December 14, 2016 / 4:42 PM / 7 months ago

German unions seek 6 pct wage hike for 2 million state workers

2 Min Read

BERLIN (Reuters) - German unions said on Wednesday they would seek a wage increase of 6 percent for more than 2 million civil servants and other public sector employees.

Vibrant domestic demand has replaced exports as the main growth driver in Europe's largest economy, and a hefty pay hike at a time of rising state revenues could help keep growth in private consumption on track as a tick-up in inflation slowly eats into Germans' spending power.

"Compared to the wage development in the private sector, employees in the public sector are still lagging behind," said Verdi head Frank Bsirske.

Verdi, Germany's biggest white collar union, is leading the wage negotiations on behalf of itself and four other unions.

The 6 percent hike, covering staff employed by Germany's 16 regional administrations, would apply for 12 months, Bsirske said.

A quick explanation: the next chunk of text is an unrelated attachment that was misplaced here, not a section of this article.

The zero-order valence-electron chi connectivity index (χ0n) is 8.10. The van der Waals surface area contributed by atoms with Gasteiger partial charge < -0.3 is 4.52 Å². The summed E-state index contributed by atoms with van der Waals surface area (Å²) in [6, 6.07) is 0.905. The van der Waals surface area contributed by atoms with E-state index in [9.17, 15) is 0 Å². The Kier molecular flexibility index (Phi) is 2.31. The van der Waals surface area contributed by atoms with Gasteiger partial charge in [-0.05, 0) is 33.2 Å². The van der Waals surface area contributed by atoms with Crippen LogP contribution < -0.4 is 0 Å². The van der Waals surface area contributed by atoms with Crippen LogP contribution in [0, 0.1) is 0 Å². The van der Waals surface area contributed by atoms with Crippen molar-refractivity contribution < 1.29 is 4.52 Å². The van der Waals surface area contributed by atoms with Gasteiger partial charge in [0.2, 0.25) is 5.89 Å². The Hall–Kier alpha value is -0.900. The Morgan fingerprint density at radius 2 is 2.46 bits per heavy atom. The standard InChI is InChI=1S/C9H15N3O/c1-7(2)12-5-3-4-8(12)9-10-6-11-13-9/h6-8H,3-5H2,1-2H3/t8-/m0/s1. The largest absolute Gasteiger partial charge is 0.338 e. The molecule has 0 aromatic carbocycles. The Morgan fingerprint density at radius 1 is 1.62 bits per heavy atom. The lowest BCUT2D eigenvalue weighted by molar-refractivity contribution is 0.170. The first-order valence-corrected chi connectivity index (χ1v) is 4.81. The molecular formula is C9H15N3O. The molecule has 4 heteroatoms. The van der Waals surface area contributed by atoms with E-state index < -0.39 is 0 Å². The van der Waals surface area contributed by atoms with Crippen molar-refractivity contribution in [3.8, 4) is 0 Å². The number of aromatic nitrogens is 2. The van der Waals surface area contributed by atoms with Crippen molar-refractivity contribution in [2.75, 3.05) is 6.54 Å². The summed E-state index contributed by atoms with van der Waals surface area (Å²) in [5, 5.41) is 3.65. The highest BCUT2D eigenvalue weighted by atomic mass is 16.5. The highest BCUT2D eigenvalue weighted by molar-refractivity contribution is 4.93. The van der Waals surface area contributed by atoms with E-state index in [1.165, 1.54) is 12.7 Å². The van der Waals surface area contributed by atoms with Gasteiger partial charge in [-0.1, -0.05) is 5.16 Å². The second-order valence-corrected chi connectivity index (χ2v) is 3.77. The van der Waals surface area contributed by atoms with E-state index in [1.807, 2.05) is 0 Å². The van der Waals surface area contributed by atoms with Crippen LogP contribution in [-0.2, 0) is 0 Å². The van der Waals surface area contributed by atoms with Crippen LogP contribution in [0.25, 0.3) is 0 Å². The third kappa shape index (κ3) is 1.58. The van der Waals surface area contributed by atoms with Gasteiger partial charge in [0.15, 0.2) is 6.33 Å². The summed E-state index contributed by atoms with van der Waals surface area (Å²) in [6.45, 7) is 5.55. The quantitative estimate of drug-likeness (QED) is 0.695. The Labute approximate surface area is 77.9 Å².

Negotiations for the some 1 million staff in hospitals, schools and kindergartens will start on Jan. 18, and any deal is likely to be extended to 1.1 million regional-level civil servants, their DBB union said.

At federal and municipal level, more than 2 million public sector workers sealed a two-stage wage increase of 4.75 percent covering 2016 and 2017.

In negotiating that deal, unions initially demanded a pay hike of 6 percent for 12 months while employers had offered 3 percent over two years. [nL5N17W7VN]

Overall real wages - adjusted for inflation - rose by 2.5 percent in 2015. That was the biggest increase since 1992, pushing up household spending.

For 2016, the Federal Statistics Office expects nominal wages for 19 million private sector workers with collective agreements to have risen around 2 percent, which would be the smallest increase since 2011. [nL8N1DU2N0]

The government expects household and state spending to propel overall growth of 1.8 percent this year, the strongest GDP expansion in five years. For 2017, Berlin predicts a slowdown to 1.4 percent due to weaker exports and fewer working days.

Reporting by Michael Nienaber, editing by John Stonestreet

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